We lodged at the house of Kasha Mando, a Nestorian priest. He was himself at the village of Davia (Monastery) or Mar Abd Esho, three miles from the town, where he spends the summer. There are in the town only twenty Nestorian families. In the district there are many villages of Nestorians, most of whom have been converted by Papists. Priest Mando came towards evening. He was a pleasant, intelligent man, about fifty years old. He told us that formerly there were one hundred Nestorian families in Amadia, four fifths of whom have scattered. He related to us, in a graphic manner, the circumstances of the capture of the town by the Turks, a few years before, from the rebellious Koords; how the balls and bombs suddenly came rattling down upon the houses, most terrifically, in a manner altogether new and strange in these regions.
There is a mosque in Amadia, which has a very tall minaret of hewn stone, of almost unequalled beauty of structure and proportions. Tradition says that it was built two hundred years ago, by an Armenian, who was so perfect a workman that the Koordish chief of the town ordered his hands to be cut off when he had finished this structure, that he might never build another elsewhere, to rival it.
May 29. We passed over the plain of Amadia, and followed the cliff
half around the fortress. We found the graveyards to be of great extent -quite as large as the inhabited part of the town - which would indicate its antiquity. The waters of the Zab are visible from Amadia, about twelve miles to the southeast. The trees and grassy patches in the cultivated dales below appeared very beautiful as viewed from the rocky height.
Priest Mando had quite a collection of ancient Syriac manuscripts. We were anxious to purchase a Baet Mootwee (a portion of the Old Testament) to aid us in preparing a copy for the press; but he declared that he would much sooner part with his head than the book; and no importunity on the part of our helpers could induce him to change his decision. When told that we only wished it to aid us in printing correct copies of the scriptures, he said: "Our people would not hear us read from one of your printed copies; they would say: 'these are not the books of our fathers, and will lead us astray.""
Toward evening we walked out and sat down among the ruins on the brink of the rocky rampart. Within a few feet of us was a tank cut into the solid rock, perhaps a hundred feet deep, as a reservoir of rain water, to provide for the contingency of a seige, when the springs without would be inaccessible. Nature seems to have formed this remarkable place for stormy scenes and bloody men; and art has somewhat improved on nature's work. None but an ardent mountaineer could describe, as priest Mando did, the falling and bursting bombs, among families and social circles, when the town was in a state of seige.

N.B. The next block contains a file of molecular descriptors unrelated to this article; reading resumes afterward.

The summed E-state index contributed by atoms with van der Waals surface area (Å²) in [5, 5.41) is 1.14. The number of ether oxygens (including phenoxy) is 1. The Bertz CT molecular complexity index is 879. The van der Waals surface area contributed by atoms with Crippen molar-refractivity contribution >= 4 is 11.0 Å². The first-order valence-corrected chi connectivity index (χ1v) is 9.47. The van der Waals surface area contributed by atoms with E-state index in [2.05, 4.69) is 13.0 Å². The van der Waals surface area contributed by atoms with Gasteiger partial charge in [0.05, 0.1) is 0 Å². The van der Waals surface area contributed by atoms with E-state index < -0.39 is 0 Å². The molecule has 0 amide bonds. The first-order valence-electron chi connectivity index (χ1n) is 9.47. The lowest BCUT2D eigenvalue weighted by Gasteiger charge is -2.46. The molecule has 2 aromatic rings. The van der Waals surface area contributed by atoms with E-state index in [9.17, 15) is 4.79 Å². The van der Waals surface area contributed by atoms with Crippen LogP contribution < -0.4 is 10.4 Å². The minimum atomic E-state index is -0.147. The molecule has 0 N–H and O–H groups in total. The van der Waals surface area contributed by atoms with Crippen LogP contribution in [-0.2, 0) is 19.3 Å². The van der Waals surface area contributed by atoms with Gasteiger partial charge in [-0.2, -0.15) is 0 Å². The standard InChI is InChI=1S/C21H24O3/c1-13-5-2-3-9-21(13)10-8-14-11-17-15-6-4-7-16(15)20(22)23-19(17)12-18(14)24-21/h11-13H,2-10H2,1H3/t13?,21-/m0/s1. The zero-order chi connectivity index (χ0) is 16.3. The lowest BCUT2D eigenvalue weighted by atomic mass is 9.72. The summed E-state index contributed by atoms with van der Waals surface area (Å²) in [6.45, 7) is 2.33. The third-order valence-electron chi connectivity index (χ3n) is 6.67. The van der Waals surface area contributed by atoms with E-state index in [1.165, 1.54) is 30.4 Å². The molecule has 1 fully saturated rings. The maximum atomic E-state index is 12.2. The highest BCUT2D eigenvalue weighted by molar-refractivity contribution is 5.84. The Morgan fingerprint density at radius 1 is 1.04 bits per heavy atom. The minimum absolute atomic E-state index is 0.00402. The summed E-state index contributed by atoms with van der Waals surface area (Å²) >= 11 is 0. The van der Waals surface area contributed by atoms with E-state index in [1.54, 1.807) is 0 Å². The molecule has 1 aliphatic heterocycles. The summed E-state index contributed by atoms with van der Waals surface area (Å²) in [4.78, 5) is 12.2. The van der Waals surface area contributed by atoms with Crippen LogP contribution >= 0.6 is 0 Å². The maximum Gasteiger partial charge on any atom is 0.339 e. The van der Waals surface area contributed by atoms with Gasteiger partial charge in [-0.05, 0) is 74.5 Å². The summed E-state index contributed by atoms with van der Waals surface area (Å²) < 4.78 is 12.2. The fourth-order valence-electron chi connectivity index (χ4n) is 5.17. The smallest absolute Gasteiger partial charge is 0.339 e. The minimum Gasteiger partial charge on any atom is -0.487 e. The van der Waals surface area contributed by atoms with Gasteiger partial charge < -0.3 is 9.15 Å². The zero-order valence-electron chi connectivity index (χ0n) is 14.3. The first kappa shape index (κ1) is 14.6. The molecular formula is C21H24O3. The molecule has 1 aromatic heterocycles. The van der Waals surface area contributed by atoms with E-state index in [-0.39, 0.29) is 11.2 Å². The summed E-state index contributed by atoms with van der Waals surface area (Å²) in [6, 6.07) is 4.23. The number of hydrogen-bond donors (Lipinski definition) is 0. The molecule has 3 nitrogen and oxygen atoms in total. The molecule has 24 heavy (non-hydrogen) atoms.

In wide contrast with our associations of war and blood, suggested by the ruins and the rampart, lay the sweet, smiling dell, on the stream far below us, filled with thrifty walnut and many other trees, and skirted by little cultivated patches, spreading out a miniature paradise of rural simplicity and quiet, and presenting, by the side of the frowning height on which we sat, a striking peace scene. Our eyes also wandered over the almost endless succession of ridges and ravines, looming, like vast furrows, across the valley, westward far toward the Tigris, now strikingly contrasting bright sunny streaks with alternate shade, under the last rays of the setting sun; the varied shapes of those ridges and ravines also presenting myriads of diamond forms, and different hues, from the emerald grass and trees, to white, bare earth, brown sterile rock, and vermilion sandstone the whole being an assemblage of nature's freaks on a magnificent scale, such as I had never seen before, and all the more interesting as associated with this primitive land.
May 30. We went out three miles to the east of Amadia, to the village and ancient church of Mar Abd Esho, which has long been considered a Christian appendage to the town. We crossed the deep ravine that sweeps around the town on the north, by a natural, level, rocky pass, a few feet wide a remarkable formation, as though struck out by the Creator's hand, on purpose for a highway from the lofty fortress to the country, VOL. XXII. No. 85.